Approximately 143 unidentifiable minimi and 7 identifiable coins were found as one group under the floor of a side room to the north (L110) of the synagogue. The room could be accessed through an opening in the northern wall of the building (W102), but its function is unknown.
Container Present? No
Description of Coins:
As with the Torah Shrine and the follis deposit, the group of coins found under the floor of a side room of the synagogue has not been published yet. However, the unpublished paper of Gabriela Bijovsky from 2016 reveals information on seven of these coins. Only four could be dated: one Roman provincial coin to the second century CE, one Late Roman coin to 378-383 CE, one to 383-395 CE, and one to 395-408 CE. None could be attributed to a certain emperor or minting place.
Conspectus table 'En Gedi, Deposit 3. This table can be seen in full screen by clicking the icon on the bottom right. For more details on the specific coins in each row, please hover over the numbers.
– Barag D. & Porat Y., 1970, “The Synagogue at En-Gedi,” in: Qadmoniyot, Vol. 3, pp. 97-100 (Hebrew)
– Barag, Dan, Yoseph Porat, and Ehud Netzer, 1972, “The Second Season of Excavations in the Synagogue at En-Gedi,” in: Qadmoniot, Vol. 2, pp. 52-54 (Hebrew)
– Hüttenmeister F. & Reeg G., 1977, Die Antiken Synagogen in Israel, 2 vols., Wiesbaden: L. Reichert, pp. 108-114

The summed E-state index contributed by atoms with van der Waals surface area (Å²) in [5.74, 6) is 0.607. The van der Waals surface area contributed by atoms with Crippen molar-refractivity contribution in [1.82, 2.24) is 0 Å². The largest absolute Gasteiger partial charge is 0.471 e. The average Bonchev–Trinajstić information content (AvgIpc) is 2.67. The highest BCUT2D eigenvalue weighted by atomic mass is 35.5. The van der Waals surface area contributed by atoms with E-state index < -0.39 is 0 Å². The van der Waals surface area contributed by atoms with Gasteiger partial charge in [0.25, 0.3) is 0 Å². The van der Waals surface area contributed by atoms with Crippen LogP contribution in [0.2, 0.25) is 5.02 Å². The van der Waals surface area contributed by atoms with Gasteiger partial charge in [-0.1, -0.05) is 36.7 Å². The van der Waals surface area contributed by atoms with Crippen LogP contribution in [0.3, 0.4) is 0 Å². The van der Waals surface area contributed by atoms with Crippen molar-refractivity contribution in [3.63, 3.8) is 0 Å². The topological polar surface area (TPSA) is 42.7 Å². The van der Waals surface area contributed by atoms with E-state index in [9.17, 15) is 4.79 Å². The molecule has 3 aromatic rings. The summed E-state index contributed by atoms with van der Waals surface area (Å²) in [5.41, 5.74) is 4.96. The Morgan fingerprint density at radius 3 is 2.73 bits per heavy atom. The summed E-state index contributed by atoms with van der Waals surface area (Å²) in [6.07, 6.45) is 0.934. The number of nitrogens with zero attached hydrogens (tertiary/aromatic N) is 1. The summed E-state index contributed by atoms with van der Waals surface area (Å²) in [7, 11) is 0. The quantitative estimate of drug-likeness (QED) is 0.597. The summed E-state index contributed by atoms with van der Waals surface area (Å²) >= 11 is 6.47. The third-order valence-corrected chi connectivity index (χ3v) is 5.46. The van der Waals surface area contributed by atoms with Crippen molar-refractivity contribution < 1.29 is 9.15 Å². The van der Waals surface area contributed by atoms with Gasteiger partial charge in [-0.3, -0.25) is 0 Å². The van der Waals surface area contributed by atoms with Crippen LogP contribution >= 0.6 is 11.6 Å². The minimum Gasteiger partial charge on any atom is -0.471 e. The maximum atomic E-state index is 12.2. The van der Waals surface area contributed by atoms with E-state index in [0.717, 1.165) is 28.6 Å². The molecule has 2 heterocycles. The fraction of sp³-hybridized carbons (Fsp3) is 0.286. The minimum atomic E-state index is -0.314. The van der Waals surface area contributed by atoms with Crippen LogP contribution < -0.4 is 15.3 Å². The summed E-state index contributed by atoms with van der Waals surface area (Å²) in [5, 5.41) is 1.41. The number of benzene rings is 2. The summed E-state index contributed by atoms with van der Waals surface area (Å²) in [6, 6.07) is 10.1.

– Barag D., Porat Y, and Netzer E., 1981, “The synagogue at ‘En-Gedi,” in: Levine L. (ed.), Ancient Synagogues Revealed, Jerusalem: The Israel Exploration Society, pp. 116-119
– Levine L., 1981, “The Inscription in the ‘En Gedi Synagogue,” in: Levine L. (ed.), Ancient Synagogues Revealed, Jerusalem: The Israel Exploration Society, pp. 140-145
– Chiat M., 1982, Handbook of Synagogue Architecture, Chico: Scholars Press, pp. 219-224
– Ilan Z., 1991, Ancient Synagogues in Israel, Tel Aviv: Ministry of Defence, pp. 318-321 (Hebrew)
– Mazar B. & Barag D., 1993 “En-Gedi,” in: NEAEHL, pp. 399-409
– Ariel D.T., 2002, “The Coins from the Surveys and Excavations of Caves in the Northern Judean Desert,” in: ‘Atiqot, Vol. 41, No. 2, p. 298
– Hadas G., 2005, “The Excavations in the Village of ‘En Gedi, 1993-1995,” in: ’Atiqot, vol. 49*, pp. 41-71 (Hebrew) and 136-137 (English)
– Hirschfeld Y. ed., 2006, Ein Gedi- A Very Large Village of Jews, Hecht Museum: University of Haifa
– Hirschfeld Y., 2007, En-Gedi Excavations II, Israel Exploration Journal
– Milson D., 2007, Art and Architecture of the Synagogue in Late Antique Palestine: in the Shadow of the Church, Leiden/Boston, pp. 352-357
– Spigel C., 2012, Ancient Synagogue Seating Capacities: Methodology, Analysis and Limits, Mohr Siebeck, pp. 198-204